The Catawba Riverkeeper Foundation (CRF) has commented on two coal ash discharge proposals opened for 30-day public comment periods in January.
CRF worked with the Southern Environmental Law Center (SELC) — which represents CRF, Waterkeeper Alliance, MountainTrue and Sierra Club in litigation relating to the issues subject to comment — to develop and submit comments to the North Carolina’s Department of Environmental Quality (DEQ) detailing the improvements that need to be seen in both proposals if coal ash pollution is going to be responsibly addressed.
The two proposals both relate to coal ash pollution discharges and determining how to move forward.
First, DEQ unveiled a new draft NPDES discharge permit for Marshall’s coal ash ponds. CRF had started a legal challenge on this permit renewal in October 2016 when a previous draft contained toxic provisions that have since been removed.
At the same time as the new draft Marshall permit was released, DEQ and Duke Energy proposed a Special Order by Consent (SOC) to address coal ash seep pollution at three coal ash sites: Allen (Lake Wylie), Marshall (Lake Norman) and Cliffside (aka Rogers; Broad River).
The comments express concerns with a lack of accountability and monitoring, especially given the history of problems Duke has had with its coal ash. The comments detail why DEQ must make substantial changes to both proposals if they are to be protective of waterways and communities. Specifically, DEQ and the proposals need to:
- Hold Duke Energy accountable for all of its coal ash pollution, including all types of seeps.
- Require a stop to all seepage — both engineered and non-engineered — unconditionally and without amnesty.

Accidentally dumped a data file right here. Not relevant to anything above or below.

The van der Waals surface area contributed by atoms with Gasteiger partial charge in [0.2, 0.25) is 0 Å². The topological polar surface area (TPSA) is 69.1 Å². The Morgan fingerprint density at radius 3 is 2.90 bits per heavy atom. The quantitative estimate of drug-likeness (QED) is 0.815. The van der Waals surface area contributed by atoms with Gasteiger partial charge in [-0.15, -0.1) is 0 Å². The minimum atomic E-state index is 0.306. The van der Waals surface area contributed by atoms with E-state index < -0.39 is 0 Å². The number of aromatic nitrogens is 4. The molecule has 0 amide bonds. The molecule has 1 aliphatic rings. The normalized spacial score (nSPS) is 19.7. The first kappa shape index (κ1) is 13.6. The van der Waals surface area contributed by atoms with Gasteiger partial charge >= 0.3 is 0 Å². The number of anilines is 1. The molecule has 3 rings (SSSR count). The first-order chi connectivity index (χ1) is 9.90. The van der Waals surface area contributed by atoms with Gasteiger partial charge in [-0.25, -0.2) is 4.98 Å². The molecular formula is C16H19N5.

- Implement limits — and in some cases, monitoring at all — for contaminants known to be problems with coal ash but omitted from the proposals (e.g., cobalt, hexavalent chromium, manganese, vanadium).
- Limit bromide discharges that caused drinking water systems — including in Charlotte and Rock Hill — to exceed the Safe Drinking Water Act limit for trihalomethanes in treated drinking water.
- Require monitoring of all seeps (not a single seep deemed to be “representative”).
- Fix omissions and errors with seep locations. Significant seeps have not been included in the SOC, and the coordinate for the corrugated metal pipe Duke had lost for decades and CRF re-discovered in December 2016 had a coordinate 1,000 feet too far north.
- Require filtration when water is decanted and discharged from coal ash ponds. When Riverbend went through this process two years ago, arsenic levels in the discharge spiked, and filtration had to be added. This filtration is a simple, common sense solution that should be required throughout the discharges at other, larger sites.
- Require Duke to stay on-schedule for compliance with the Effluent Limitation Guideline (ELG) rule, which removes pollutants from discharges and Duke had previously said it could do by 2021 after the ELG rules were finalized in 2015. The current EPA has said it wants to consider weakening the ELG rules.
The deadline for comments on the SOC was February 14 and for the Marshall discharge permit was February 13.